Scientists declare GMs safe, but more research needed

A major new study suggests that genetically modified crops do not pose a risk to human health and the environment, says US scientists.

The peer-reviewed study, published in the National Academies of Sciences, Engineering and Medicine, examined 900 pieces of research and publications on GM maize, soya beans and cotton, over the last 20 years.

The report found “no substantiated evidence” of a difference in risks to human health between current commercially available GM crops and conventionally bred crops.

See also: GM potato field trial gets go-ahead

However, the study warned that “evolved resistance” to current genetically engineered characteristics in crops was a “major agricultural problem”.

No GM crops are currently being grown in the UK due to restrictions at EU level, but imported GM commodities like soya are widely used for animal feed.

Addressing the effects of GMs on human health, the study said: “Studies with GM foods currently on the market reveal no differences that would implicate a higher risk to human health and safety that from eating their non-GM counterparts.

The study also highlighted “some evidence” that GM insect-resistant crops have had some benefits to human health by reducing insecticide poisonings.

Addressing the effects of GMs on the environment, the study said: “Overall, the committee found no evidence of cause-and-effect relationships between GM crops and environmental problems.”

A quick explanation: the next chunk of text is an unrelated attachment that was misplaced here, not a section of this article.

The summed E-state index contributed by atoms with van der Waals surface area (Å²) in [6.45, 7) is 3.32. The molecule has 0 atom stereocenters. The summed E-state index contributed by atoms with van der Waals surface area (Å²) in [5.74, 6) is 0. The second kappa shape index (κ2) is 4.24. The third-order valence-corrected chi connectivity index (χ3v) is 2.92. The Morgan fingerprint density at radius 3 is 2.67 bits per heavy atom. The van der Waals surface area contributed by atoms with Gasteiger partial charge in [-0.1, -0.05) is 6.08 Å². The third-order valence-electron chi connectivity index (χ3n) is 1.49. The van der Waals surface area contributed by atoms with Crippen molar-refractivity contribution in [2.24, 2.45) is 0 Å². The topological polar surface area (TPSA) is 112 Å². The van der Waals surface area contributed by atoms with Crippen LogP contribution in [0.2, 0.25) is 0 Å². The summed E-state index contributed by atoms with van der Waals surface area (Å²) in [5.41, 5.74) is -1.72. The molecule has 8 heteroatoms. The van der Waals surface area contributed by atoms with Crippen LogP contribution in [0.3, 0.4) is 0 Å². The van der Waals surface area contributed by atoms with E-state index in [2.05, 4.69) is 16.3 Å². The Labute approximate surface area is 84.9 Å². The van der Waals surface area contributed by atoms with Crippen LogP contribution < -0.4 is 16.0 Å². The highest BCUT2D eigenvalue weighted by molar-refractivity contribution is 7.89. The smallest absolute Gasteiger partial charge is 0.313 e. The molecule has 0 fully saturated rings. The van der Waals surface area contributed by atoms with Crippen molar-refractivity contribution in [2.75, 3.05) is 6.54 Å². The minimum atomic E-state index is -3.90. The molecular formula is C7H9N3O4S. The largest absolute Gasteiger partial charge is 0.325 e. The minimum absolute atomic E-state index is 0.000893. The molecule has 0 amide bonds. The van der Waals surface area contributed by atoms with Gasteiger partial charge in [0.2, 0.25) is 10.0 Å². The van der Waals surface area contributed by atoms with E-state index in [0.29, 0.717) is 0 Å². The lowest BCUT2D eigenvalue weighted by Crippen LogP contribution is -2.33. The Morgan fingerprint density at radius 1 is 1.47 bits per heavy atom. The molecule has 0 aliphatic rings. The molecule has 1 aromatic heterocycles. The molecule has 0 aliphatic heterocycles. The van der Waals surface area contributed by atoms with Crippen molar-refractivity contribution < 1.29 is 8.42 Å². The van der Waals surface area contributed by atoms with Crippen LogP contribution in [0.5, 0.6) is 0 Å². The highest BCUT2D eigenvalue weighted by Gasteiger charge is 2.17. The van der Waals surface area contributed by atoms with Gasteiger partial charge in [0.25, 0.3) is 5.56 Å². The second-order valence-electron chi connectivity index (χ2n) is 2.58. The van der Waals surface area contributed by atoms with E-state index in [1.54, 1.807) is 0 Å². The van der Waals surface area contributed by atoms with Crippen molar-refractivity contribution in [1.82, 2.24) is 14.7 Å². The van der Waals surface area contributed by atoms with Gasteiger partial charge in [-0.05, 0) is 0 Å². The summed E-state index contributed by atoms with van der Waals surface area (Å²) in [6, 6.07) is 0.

Although insect-resistant GM crops have decreased crop losses caused by pests, the committee found no evidence that the introduction of the technology had increased the rate increase of yields in soya beans, maize and cotton.

The study authors said there was an “urgent need” for more research to test any future GM products to ensure they were safe.

Industry reaction

There was mixed reaction to the report from the farming industry in the UK.

Professor Dame Anne Glover, the former chief scientist to the EU, said policy decisions on GMs should be based on science and not heavy lobbying of governments from anti-GM groups.

Speaking at the annual meeting of the Scottish Society for Crop Research (SSCR) in Dundee, Prof Glover advised farmers to “speak out” about the potential benefits of GMs to influence public opinion if they wanted access to the technology in future.

The Soil Association, which supports organic farming, said the report “strongly rebuts the argument that GM crops are needed to feed the world”.

But Wayne Parrott, professor in the department of crop and soil sciences at the University of Georgia, said the report delivered a “sober assessment” of GMs.

“The inescapable conclusion, after reading the report, is that GE crops are pretty much just crops,” Dr Parrott told The Independent.

“They are not the panacea that some proponents claim, nor the dreaded monsters that others claim.”

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